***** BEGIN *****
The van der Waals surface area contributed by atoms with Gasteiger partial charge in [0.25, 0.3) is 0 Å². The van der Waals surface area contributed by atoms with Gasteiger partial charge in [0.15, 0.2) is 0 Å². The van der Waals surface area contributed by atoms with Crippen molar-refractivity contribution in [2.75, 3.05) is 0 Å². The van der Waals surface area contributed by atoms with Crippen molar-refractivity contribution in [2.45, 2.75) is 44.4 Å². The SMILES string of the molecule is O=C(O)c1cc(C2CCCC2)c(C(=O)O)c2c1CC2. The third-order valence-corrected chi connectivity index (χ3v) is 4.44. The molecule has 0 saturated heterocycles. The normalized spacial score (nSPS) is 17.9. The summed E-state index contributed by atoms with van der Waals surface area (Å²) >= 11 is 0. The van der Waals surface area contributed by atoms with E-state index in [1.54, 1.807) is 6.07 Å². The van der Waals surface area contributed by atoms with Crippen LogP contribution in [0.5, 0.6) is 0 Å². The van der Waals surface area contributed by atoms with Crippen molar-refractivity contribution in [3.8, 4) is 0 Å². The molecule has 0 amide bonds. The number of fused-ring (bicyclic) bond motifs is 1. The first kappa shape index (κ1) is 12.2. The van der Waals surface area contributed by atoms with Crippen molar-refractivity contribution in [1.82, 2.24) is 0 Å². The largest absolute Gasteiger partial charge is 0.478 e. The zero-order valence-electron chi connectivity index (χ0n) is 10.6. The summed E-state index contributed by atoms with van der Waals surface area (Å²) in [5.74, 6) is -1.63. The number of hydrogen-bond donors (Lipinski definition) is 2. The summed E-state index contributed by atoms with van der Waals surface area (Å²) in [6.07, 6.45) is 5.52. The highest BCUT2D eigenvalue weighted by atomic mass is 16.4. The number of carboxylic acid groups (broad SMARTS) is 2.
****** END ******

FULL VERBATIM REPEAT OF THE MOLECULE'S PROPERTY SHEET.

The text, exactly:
The van der Waals surface area contributed by atoms with Gasteiger partial charge in [0.25, 0.3) is 0 Å². The van der Waals surface area contributed by atoms with Gasteiger partial charge in [0.15, 0.2) is 0 Å². The van der Waals surface area contributed by atoms with Crippen molar-refractivity contribution in [2.75, 3.05) is 0 Å². The van der Waals surface area contributed by atoms with Crippen molar-refractivity contribution in [2.45, 2.75) is 44.4 Å². The SMILES string of the molecule is O=C(O)c1cc(C2CCCC2)c(C(=O)O)c2c1CC2. The third-order valence-corrected chi connectivity index (χ3v) is 4.44. The molecule has 0 saturated heterocycles. The normalized spacial score (nSPS) is 17.9. The summed E-state index contributed by atoms with van der Waals surface area (Å²) >= 11 is 0. The van der Waals surface area contributed by atoms with E-state index in [1.54, 1.807) is 6.07 Å². The van der Waals surface area contributed by atoms with Crippen LogP contribution in [0.5, 0.6) is 0 Å². The van der Waals surface area contributed by atoms with Crippen molar-refractivity contribution in [3.8, 4) is 0 Å². The molecule has 0 amide bonds. The number of fused-ring (bicyclic) bond motifs is 1. The first kappa shape index (κ1) is 12.2. The van der Waals surface area contributed by atoms with Crippen molar-refractivity contribution in [1.82, 2.24) is 0 Å². The largest absolute Gasteiger partial charge is 0.478 e. The zero-order valence-electron chi connectivity index (χ0n) is 10.6. The summed E-state index contributed by atoms with van der Waals surface area (Å²) in [5.74, 6) is -1.63. The number of hydrogen-bond donors (Lipinski definition) is 2. The summed E-state index contributed by atoms with van der Waals surface area (Å²) in [6.07, 6.45) is 5.52. The highest BCUT2D eigenvalue weighted by atomic mass is 16.4. The number of carboxylic acid groups (broad SMARTS) is 2.